Jun 01 2008
After learning how the terrain sculpties could be handled by Meshmerizer if running a physics engine like Open Dynamics Engine (ODE), I have taken a couple of weeks to proceed slowly, cautiously as I bulk up the demands on the hardware. After all, my original notion of doing large swaths of real-life terrain on a single standalone sim was based on loading that terrain into the regions then using only Basic Physics to reduce the load.
But in the months since I first started loading real terrain (starting with Mt. Tamalpais in 200710), truly phenomenal, awesome progress has been made in how efficiently OpenSim runs for me on Ubuntu/Mono. Sure, at new year 2008 my OpenSim test environment upgraded from a P3-800/1.5 GB Coppermine system to an E6550-3.4 GHz/4 GB system. But what was limiting last Fall was the chatter among the various regions, so that I could add more: 49, 81, 100 regions–but then the CPU load with no client logged in would hum up toward 70%, and running a physics engine would be a challenge with many fewer regions.
These days, that seems like a stone-age experience. The rate at which regions now load on startup is incomparably faster (even on the old Coppermine), and the chatter is almost nil–no clients logged in looks truly quiescent at 1% to 2% CPU. All this has emboldened my interest in trying ODE again. And that experience likewise is so much better. Time was, there was reason to visit the ODE site and build one’s own, and even then stuff could get strange. I was inspired by the videos that Nebadon posted showing many hundreds of blocks falling. But I experienced things like tripping over what felt like a singularity that shot my unfortunate avatar hundreds of meters into the air, bouncing like some tire that fell off of a jet after takeoff. That was then.
Now I see Ruth’s legs bend a little bit under the effects of gravity, but I do have 40 regions humming along in standalone with quiet-state CPU load of 2% to 5%. So I have plenty of reason to expect that I’ll be able to do this with the 40-region model, using terrain sculpties that are physical as long as they don’t tilt over against the terrain surface like they do in the SL Agni grid.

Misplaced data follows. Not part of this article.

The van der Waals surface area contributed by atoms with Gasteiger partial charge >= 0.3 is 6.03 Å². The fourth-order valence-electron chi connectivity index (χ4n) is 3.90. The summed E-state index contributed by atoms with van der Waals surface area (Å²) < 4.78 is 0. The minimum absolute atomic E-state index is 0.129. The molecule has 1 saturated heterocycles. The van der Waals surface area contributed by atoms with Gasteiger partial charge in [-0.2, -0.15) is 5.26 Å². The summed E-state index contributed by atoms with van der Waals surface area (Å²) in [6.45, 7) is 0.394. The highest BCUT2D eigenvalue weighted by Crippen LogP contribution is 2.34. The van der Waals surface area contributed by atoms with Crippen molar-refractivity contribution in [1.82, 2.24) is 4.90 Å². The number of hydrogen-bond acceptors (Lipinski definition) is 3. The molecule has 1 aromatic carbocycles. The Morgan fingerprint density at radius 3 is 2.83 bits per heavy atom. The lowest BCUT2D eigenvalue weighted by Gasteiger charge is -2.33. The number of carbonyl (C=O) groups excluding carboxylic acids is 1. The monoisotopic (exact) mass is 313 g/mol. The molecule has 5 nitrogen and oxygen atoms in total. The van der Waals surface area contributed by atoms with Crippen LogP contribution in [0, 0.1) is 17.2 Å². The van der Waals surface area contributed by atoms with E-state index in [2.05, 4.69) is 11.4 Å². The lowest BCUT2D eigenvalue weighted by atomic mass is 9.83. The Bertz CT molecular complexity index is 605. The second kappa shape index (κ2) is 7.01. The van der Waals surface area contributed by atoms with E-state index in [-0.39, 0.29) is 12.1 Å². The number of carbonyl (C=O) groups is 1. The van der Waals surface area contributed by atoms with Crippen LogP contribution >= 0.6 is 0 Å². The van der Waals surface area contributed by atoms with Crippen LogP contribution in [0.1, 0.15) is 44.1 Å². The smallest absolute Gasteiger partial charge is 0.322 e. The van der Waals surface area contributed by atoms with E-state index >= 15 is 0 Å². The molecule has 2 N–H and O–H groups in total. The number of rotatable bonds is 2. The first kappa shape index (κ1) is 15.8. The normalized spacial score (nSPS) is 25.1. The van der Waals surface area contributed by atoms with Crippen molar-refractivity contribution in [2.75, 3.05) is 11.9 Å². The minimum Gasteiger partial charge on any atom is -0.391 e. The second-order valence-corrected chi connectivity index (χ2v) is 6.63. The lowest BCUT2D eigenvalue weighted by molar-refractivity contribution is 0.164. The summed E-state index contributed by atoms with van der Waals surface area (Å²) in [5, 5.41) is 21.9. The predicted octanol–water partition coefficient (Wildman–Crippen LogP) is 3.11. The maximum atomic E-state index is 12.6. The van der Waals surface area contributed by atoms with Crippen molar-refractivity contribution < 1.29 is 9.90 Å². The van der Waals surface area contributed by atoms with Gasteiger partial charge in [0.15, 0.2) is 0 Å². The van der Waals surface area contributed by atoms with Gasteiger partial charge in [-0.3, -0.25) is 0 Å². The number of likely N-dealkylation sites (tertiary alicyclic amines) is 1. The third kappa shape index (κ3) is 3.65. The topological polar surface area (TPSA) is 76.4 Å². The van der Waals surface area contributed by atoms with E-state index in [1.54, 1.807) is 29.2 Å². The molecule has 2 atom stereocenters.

Video demo of Ruth narrowly avoiding getting squished by a 10-meter cube
If you’ve got the embed blocked, the link should be http://www.youtube.com/v/Jz9234jYbkw
My next goal for Open Berkurodam is to generate a new surface. I may have a good copy of what is called categorized or classified LiDAR data, where individual points in a cloud are tagged with an estimate of whether they are from bare earth, tree crown, rooftop, and such. This sort of LiDAR data should support the sort of grid that is not just bare-earth terrain, but actually has the proper size, shape, and height bump for every tree and building. This would be ideal for draping with the orthophotography, because within the limits of parallax that have been corrected in the orthoimagery, every building should sort of take shape on its own.
I don’t hold any fantasy that things will look properly immersive right on the classified LiDAR grid, but I have a sense that there will be enough detail to guide a reasonably accurate build with just a bit of training on the part of the builder to recognize their way past registration artifacts–where the bump from the LiDAR surface doesn’t align with the roof part of the orthoimage.
To bring this to a presentable stage, I hope to somehow have a live version of the 40-region UC Berkeley and vicinity 1.024:1 model with classified LiDAR surface on physical sculptie megaprims, on a public server by mid-July.
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